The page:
Regardless, the shrine must be re-purified and reconsecrated. I have plans for that operation, but they will take some time to put into effect. The Teitōken campaign is still absorbing too much of my time and energy.

This was originally published at The Tales of the Ninja Coder. You may comment here, if you wish, but Ichirō invites you to comment at his humble blog.

The Teitōken campaign is in a shambles.

For all of its history, the Teitōken campaign has been part of the greater, overarching Futa Jūichi-yon schedule. In order for us to meet that schedule, all enemies in Ichimen and the surrounding forests and wilderness had to be neutralized by June 20th.

On Thursday, as it became clear that this was never going to happen, the nobles made a decision: The entire campaign was shifted to the Mitsu Jūichi-rei schedule. This would give us another full month to get everything complete…

…but things are never that easy. In addition to all the foes we’ve been worrying about, there has been a resurgence of the Mōjin resistance movement. We can no longer ignore them.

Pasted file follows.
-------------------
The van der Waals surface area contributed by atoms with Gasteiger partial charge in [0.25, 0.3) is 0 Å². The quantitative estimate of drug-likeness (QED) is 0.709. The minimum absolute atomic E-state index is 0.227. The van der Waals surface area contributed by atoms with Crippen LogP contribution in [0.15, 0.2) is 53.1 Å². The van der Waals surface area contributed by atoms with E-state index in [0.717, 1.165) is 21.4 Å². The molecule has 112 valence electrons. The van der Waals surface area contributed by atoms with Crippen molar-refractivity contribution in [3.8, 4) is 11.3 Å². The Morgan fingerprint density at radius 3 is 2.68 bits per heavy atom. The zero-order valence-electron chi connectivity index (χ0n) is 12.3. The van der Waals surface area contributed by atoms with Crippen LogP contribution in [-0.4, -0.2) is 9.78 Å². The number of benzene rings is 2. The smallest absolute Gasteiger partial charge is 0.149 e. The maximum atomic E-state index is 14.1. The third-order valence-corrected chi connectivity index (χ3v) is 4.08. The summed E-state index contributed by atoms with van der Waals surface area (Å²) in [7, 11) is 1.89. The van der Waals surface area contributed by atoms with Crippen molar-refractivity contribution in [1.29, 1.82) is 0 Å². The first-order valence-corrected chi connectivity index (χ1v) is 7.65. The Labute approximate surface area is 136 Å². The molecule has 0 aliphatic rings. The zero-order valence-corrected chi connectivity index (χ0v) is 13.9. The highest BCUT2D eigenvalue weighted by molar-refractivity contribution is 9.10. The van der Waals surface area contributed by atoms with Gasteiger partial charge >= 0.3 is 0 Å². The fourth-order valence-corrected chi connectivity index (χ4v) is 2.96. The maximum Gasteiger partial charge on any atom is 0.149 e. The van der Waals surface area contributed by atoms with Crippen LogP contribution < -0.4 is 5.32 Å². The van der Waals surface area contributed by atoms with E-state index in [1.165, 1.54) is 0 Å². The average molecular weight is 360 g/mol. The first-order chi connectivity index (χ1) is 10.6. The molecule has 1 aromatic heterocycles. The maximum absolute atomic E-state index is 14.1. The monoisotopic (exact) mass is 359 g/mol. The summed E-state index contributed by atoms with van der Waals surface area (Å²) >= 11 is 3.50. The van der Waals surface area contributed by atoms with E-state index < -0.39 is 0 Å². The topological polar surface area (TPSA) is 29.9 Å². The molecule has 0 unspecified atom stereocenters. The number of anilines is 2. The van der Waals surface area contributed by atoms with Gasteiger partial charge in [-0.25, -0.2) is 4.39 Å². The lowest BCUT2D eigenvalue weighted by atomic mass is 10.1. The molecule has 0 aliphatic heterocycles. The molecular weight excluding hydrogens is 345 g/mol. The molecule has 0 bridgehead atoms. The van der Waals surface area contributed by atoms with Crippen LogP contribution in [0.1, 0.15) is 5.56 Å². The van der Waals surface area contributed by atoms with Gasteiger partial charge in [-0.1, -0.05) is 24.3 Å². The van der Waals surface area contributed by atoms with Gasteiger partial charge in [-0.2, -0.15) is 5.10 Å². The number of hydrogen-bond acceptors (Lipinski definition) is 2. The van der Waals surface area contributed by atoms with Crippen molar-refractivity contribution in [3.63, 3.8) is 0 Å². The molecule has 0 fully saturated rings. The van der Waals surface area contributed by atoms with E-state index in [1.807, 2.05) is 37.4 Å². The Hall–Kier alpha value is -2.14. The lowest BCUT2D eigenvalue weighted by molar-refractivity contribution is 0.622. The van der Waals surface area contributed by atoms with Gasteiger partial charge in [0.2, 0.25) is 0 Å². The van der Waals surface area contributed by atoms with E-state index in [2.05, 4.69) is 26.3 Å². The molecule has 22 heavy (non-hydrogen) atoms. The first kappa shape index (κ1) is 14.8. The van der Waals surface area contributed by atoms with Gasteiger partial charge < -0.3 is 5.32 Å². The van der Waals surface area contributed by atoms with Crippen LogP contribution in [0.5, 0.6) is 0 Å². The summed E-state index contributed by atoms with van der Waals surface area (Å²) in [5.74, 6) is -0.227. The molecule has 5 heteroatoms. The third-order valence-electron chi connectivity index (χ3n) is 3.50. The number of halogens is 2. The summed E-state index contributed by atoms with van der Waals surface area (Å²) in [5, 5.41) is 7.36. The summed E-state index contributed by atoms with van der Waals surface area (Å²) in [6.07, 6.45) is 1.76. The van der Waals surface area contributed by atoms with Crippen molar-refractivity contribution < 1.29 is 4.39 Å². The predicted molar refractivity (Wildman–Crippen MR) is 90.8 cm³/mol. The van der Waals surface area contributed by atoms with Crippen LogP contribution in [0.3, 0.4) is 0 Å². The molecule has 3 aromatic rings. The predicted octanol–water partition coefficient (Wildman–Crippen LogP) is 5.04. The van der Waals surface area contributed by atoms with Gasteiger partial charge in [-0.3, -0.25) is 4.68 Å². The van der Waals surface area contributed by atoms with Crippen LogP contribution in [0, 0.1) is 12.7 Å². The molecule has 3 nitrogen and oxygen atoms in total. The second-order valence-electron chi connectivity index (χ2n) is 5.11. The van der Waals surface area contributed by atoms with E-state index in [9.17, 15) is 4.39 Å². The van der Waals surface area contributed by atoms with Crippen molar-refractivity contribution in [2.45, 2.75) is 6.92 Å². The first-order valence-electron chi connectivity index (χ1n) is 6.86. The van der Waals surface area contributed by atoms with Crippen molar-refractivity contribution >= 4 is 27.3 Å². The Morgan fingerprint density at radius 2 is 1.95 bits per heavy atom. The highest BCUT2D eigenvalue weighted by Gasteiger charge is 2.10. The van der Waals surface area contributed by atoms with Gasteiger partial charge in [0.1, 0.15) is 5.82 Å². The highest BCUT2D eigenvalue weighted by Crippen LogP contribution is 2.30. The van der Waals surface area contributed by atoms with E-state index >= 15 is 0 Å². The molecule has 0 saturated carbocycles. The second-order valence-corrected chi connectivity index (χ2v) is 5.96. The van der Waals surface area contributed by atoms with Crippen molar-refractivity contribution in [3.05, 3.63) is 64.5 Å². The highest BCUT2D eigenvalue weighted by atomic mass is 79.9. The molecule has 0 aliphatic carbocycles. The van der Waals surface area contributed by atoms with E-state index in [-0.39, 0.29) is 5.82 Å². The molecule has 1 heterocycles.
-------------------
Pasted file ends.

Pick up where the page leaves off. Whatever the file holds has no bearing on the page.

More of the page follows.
To make matters worse, the Tendai priesthood is insisting that we capture the suburb of Koyōshi, on the outskirts of the Keishutsu district. Kento is quite upset at this news; he asks, “Where were they during all the strategy meetings? We showed them the maps, we asked them if there was any other territory we might need. They said nothing! Why do they think they can suddenly ask for new conquests now?!”

I agree with him completely, but there is no arguing with them.

Finally, because I am now a full member of Clan Noriaibasha, I must have entirely new weapons with the clan crest on the pommels and scabbards and so forth. I am sure it doesn’t matter to my enemies if the manrikigusari I strangle them with has a tassel in the Noriaibasha clan colors just behind the grappling hook or not, but it does change the weapon’s balance and slows me down.